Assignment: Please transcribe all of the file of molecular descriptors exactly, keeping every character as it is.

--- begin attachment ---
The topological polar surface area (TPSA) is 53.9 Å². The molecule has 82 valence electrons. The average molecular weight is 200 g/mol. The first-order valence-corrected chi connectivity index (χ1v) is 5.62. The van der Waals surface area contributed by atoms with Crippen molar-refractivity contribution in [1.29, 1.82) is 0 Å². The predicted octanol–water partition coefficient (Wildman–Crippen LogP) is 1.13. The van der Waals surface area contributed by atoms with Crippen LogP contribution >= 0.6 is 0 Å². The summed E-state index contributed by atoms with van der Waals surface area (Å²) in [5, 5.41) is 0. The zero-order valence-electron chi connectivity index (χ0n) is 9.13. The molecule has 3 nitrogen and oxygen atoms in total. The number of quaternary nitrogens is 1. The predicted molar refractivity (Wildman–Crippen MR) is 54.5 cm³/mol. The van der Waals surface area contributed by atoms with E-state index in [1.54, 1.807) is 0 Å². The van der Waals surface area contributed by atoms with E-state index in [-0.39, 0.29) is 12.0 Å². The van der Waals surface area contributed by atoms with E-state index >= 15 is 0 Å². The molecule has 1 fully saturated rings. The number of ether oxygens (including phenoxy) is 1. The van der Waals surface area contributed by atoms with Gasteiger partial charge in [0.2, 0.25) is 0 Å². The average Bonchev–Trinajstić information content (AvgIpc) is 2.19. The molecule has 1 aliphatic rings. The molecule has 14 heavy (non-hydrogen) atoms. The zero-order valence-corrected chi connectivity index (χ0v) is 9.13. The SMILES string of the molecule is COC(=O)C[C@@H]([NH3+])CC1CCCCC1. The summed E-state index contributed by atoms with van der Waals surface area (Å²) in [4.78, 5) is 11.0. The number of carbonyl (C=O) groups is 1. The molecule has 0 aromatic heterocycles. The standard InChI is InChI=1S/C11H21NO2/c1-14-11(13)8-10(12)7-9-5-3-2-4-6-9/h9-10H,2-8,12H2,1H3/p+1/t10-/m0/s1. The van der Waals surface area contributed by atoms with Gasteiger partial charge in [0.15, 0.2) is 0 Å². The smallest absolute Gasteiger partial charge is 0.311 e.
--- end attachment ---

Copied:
The topological polar surface area (TPSA) is 53.9 Å². The molecule has 82 valence electrons. The average molecular weight is 200 g/mol. The first-order valence-corrected chi connectivity index (χ1v) is 5.62. The van der Waals surface area contributed by atoms with Crippen molar-refractivity contribution in [1.29, 1.82) is 0 Å². The predicted octanol–water partition coefficient (Wildman–Crippen LogP) is 1.13. The van der Waals surface area contributed by atoms with Crippen LogP contribution >= 0.6 is 0 Å². The summed E-state index contributed by atoms with van der Waals surface area (Å²) in [5, 5.41) is 0. The zero-order valence-electron chi connectivity index (χ0n) is 9.13. The molecule has 3 nitrogen and oxygen atoms in total. The number of quaternary nitrogens is 1. The predicted molar refractivity (Wildman–Crippen MR) is 54.5 cm³/mol. The van der Waals surface area contributed by atoms with E-state index in [1.54, 1.807) is 0 Å². The van der Waals surface area contributed by atoms with E-state index in [-0.39, 0.29) is 12.0 Å². The van der Waals surface area contributed by atoms with E-state index >= 15 is 0 Å². The molecule has 1 fully saturated rings. The number of ether oxygens (including phenoxy) is 1. The van der Waals surface area contributed by atoms with Gasteiger partial charge in [0.2, 0.25) is 0 Å². The average Bonchev–Trinajstić information content (AvgIpc) is 2.19. The molecule has 1 aliphatic rings. The molecule has 14 heavy (non-hydrogen) atoms. The zero-order valence-corrected chi connectivity index (χ0v) is 9.13. The SMILES string of the molecule is COC(=O)C[C@@H]([NH3+])CC1CCCCC1. The summed E-state index contributed by atoms with van der Waals surface area (Å²) in [4.78, 5) is 11.0. The number of carbonyl (C=O) groups is 1. The molecule has 0 aromatic heterocycles. The standard InChI is InChI=1S/C11H21NO2/c1-14-11(13)8-10(12)7-9-5-3-2-4-6-9/h9-10H,2-8,12H2,1H3/p+1/t10-/m0/s1. The van der Waals surface area contributed by atoms with Gasteiger partial charge in [0.15, 0.2) is 0 Å². The smallest absolute Gasteiger partial charge is 0.311 e.